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  • The winter rains had come and so had the cops, so Zucotti park was no longer so much of an option, and Occupy Wall Street had finally moved onto Wall Street, to an indoor public-private space that was a kind of corporate lobby food court, with newsstands, and moveable tables and chairs, and potted palm trees flanking oddly shaped pieces of powdery stone that pretended to be some kind of art, surrounded by mirrors in the walls that made it feel like a Syrian Mosque or a very boring disco or some odd combination of both.

    The activists were holding interminable meetings about when to have meetings to elect the people who would facilitate the following meetings and whether these meetings should be announced in any other way than by email, the website, and at the end of the previous meetings.

    They were sitting around or standing, moving between the various meetings and slowly building consensus, while Wall Street women in pant suits and heels went clip-clop clip-clop through the atrium and collapsed their umbrellas and shook off the water and looked around at the dreadlocks and piercings and tattoos and trench coats and then back down at their heels and their pant suits, and they shook their heads and dried their hair and swiped their cards to take them up to higher floors to smaller rooms and other kinds of meetings.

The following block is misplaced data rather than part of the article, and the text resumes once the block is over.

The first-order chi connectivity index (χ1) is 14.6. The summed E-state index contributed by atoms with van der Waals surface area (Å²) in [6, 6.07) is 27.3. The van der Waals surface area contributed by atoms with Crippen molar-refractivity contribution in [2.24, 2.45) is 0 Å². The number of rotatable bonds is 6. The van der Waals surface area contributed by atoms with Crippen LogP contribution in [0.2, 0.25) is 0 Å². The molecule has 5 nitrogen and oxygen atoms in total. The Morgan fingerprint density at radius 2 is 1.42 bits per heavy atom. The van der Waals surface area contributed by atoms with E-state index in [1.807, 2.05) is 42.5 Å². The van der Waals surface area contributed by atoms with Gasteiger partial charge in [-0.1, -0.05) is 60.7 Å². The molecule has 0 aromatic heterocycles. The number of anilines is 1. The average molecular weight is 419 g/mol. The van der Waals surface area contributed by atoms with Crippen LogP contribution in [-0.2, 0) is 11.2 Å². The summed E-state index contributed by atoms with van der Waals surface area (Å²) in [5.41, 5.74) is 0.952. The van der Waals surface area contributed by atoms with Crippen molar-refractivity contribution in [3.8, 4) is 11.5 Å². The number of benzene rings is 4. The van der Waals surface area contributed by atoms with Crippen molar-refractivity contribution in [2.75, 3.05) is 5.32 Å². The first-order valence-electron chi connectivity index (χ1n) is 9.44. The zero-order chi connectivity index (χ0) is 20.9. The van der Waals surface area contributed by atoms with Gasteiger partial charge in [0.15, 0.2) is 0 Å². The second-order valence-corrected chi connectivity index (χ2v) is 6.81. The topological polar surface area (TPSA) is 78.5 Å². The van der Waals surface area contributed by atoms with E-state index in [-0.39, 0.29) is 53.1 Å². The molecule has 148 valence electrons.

Occupiers were bumping into each other and hugging and saying hello again how are you, after coming back from trips to other east coast camps in Philly, Boston, DC, and Georgia.

    “How are you, Jordan?” said one of the traveling girls. “I haven’t seen you in a hot minute!”

    “I’m good, I’m good,” said Jordan. “Yeah, I been outta town for a hot minute! But I’m good. I’m good.”

    They nodded at each other awkwardly, searching for what to say next and looking around at the crowd, and then back again at each other, smiling and nodding some more.

    Just when the silence was getting uncomfortable, Jordan put both of his hands in the air and twinkled his fingers up to the ceiling, which is camper code for, “Yes!”

    “Yaaaaaay! Twinkles!” he exclaimed suddenly.

    “Twinkles!” answered the girl, doing the same thing with her fingers.

    They twinkled back and forth like this for several pregnant seconds, looking like mimes in a mirror.

    “Or, as we say in the south, Twankles!” said Jordan, emphasizing the ‘Twankles’.

    “Twankles!” answered the girl, and they smiled and hugged again, looking now like mimes that had merged.
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